Pet Loss and Euthanasia

For people who love their pets intensely and passionately, saying goodbye is one of the most difficult things to do.  For most pet owners, making the decision to end a pet’s life is not easy.

There are many questions that do not have clear-cut answers. Are you doing the right thing? Have you tried all the options? Should you perhaps meet another vet? Is this really the end of the road? When is the right time?

The decision to put a pet to sleep is a purely personal one. Nobody can make it for you. At most, your veterinarian can assist by pointing out signs and symptoms that help you decide.

 Once you have taken a decision, there may be no turning back. That is why it is absolutely essential to be sure of what you are doing. Even when you have decided to do it, there are still questions like when and where to get it done. Mind you, it’s a bit like playing God and it is usual for most owners to feel emotionally overwhelmed and confused by how much time they should allow their pets.

Here are some pointers that will help you decide if it’s time yet:

1.    Is your pet eating? An animal’s basic instinct is his love and desire for food. An animal that is hungry has certain remnants of vitality that cannot be denied. If your pet is not eating at all, it is time to let him go.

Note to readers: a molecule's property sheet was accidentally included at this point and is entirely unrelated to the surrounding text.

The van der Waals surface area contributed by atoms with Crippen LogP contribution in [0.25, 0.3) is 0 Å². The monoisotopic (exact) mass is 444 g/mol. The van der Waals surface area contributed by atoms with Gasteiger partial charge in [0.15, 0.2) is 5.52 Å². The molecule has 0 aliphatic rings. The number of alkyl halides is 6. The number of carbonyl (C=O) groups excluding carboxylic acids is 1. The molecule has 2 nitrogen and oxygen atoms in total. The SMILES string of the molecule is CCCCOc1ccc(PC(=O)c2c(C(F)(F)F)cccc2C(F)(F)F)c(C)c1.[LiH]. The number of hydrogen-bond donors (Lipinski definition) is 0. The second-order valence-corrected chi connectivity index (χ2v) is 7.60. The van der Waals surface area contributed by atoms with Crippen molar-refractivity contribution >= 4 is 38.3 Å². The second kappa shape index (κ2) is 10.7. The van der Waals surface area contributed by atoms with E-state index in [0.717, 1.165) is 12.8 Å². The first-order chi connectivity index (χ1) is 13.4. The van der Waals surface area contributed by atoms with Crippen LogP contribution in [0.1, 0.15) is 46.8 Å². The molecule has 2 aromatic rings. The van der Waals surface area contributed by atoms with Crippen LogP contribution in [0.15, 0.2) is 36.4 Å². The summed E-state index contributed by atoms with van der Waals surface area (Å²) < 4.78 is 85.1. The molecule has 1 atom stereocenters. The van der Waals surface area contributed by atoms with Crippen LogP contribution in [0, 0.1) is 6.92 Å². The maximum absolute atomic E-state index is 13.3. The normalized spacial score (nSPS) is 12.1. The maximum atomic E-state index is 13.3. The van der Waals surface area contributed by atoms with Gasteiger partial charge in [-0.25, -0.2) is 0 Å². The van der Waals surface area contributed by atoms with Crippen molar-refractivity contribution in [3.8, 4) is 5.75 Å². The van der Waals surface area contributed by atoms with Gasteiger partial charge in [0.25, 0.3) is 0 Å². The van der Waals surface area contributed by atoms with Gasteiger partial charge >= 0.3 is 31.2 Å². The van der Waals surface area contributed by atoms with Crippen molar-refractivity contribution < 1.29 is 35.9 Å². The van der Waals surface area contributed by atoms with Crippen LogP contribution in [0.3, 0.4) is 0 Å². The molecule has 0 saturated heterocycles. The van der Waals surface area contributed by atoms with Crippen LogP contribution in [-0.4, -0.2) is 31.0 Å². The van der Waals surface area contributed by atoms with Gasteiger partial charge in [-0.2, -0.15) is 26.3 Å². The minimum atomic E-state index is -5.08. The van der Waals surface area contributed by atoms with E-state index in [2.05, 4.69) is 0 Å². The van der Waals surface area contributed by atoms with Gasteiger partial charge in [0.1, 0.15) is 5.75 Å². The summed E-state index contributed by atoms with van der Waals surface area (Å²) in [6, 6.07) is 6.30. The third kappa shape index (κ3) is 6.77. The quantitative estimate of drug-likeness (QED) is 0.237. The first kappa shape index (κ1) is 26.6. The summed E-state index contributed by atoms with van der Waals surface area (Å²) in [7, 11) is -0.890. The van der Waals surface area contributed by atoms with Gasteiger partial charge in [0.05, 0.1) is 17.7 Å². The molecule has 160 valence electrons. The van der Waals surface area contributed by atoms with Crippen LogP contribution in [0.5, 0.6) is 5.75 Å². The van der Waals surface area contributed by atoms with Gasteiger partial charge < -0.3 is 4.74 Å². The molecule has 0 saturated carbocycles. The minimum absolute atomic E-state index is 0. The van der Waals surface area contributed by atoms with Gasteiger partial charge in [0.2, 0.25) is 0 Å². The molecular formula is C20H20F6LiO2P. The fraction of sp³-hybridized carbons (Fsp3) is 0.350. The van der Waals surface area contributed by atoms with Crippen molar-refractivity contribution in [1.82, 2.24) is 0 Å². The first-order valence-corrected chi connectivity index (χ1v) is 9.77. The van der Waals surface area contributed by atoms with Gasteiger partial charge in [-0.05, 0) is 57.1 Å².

2.    Is your pet comfortable? An animal that is used to being squeaky clean may feel uncomfortable if he is soiling himself during the day. There are related issues of sanitation and associated skin diseases to be concerned with. Pets can easily pick up rashes and skin infections this way. This will add to their suffering.

3.    Is your pet pain-free? A pet that is suffering from debilitating pains aches or cramps needs to be put out of its pain. Even psychological trauma caused due to incontinence can be excruciating.

4.    Is your pet interacting? Does your pet recognize who you are? Does it still enjoy human interaction? An elderly pet need not chase after frisbees and balls but he should enjoy sleeping comfortably, eating well and interacting with his owner.

5.    Is there nothing you can do? Every veterinarian has a story or two to tell about the pet that was brought in for euthanasia but was treated for a very simple problem. Before you even make a decision, consider visiting one or more vets and getting their expert opinion. Never assume that your pet’s condition is untreatable. If your pet has a reversible problem, it would be a shame to lose him to ignorance.

Even when our faithful companions are at the pinnacle of suffering, we hesitate to think about putting an end to their lives. This is natural. But when suffering, pain, disinterest and lethargy rob your pet of everything there is to live for - that is probably the best moment to end a life that has been the source of great joy. At such a moment, they need you to be strong and make the right decision.

Having known your pet for most of his or her life, the decision to let go – how, where and when - is perhaps an instinctual one. When all the medical facts have been checked out and there is nothing really to keep you hanging on - that is the best time to end your pet’s sufferings as humanely and painlessly as possible. Most people know the end from clear signs. This is a time to trust your instincts and act upon the messages your loving companion is sending out. 


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